The New Jersey Supreme Court announced Thursday it will review the appellate case that invalidated third-round Council on Affordable Housing regulations.
As part of its review, the court could consider the constitutionality of just the third-round regulations — which were supposed to be in effect after the second round ended in 1999, but have been thrown out two separate times — or could decide whether the doctrine itself, based off the so-called Mount Laurel decision of 1975 that established affordable-housing obligations, is constitutional.
“This is a hot-button political issue,” said Richard Hoff Jr., an attorney with Haddonfield-based Bisgaier Hoff LLC. “In this climate, the Supreme Court needs to step in and clarify the law. And that’s what I hope they will do. At least then, we’ll have some direction.”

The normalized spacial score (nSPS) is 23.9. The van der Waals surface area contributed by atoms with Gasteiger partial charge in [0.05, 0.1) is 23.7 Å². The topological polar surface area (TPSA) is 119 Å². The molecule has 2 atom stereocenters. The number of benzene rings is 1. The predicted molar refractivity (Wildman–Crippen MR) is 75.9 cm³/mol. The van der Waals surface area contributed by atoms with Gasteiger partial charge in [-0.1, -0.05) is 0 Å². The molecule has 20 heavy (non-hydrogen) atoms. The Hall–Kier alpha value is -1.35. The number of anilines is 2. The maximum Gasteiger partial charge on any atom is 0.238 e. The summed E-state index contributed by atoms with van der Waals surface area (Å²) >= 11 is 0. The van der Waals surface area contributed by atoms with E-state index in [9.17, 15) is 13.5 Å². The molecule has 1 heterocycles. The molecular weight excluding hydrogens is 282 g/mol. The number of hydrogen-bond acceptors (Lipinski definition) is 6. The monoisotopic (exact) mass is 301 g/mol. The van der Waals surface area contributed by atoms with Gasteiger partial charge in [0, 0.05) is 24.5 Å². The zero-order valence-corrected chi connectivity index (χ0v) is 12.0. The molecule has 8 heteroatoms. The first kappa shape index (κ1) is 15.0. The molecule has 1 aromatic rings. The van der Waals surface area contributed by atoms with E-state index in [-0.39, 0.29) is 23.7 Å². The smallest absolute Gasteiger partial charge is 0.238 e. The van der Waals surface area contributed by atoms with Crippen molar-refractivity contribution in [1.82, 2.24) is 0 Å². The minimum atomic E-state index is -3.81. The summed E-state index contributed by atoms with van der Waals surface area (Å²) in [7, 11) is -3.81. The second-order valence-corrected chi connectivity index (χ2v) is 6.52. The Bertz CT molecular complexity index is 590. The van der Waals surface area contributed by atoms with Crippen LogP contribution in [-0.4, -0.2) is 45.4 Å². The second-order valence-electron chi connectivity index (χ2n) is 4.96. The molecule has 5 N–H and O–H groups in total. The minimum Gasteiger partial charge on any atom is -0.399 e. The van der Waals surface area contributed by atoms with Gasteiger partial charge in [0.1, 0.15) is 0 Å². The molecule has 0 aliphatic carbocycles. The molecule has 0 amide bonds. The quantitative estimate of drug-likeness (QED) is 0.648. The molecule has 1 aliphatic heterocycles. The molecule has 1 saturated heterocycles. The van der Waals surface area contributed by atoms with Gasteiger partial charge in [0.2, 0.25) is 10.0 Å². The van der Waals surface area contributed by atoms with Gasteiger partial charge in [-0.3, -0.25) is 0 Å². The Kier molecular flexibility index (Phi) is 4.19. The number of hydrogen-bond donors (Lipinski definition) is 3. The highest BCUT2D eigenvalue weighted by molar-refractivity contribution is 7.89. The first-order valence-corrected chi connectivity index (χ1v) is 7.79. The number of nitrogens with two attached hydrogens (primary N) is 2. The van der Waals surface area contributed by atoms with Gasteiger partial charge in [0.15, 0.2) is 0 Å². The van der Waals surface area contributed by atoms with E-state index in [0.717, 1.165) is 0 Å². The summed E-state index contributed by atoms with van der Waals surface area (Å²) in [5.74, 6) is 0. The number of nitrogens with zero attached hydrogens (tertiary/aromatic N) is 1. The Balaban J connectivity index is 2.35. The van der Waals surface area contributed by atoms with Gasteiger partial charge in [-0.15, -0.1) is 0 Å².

Up until now, “the court has been a staunch defender of affordable housing,” Hoff said, pointing to a 2002 decision involving West Windsor and Toll Brothers that reinforced municipalities do not have the right to zone out low- to moderate-income residents.
There are plenty outside the development community watching this case, also.
“With our elected officials unable to resolve this matter, we are glad that the court has decided to step in,” said Arnold Cohen, policy coordinator for Housing and Community Development Network of New Jersey. “We are hopeful that their decision will clarify the situation and put our state back on track to create the homes and jobs our residents need.”
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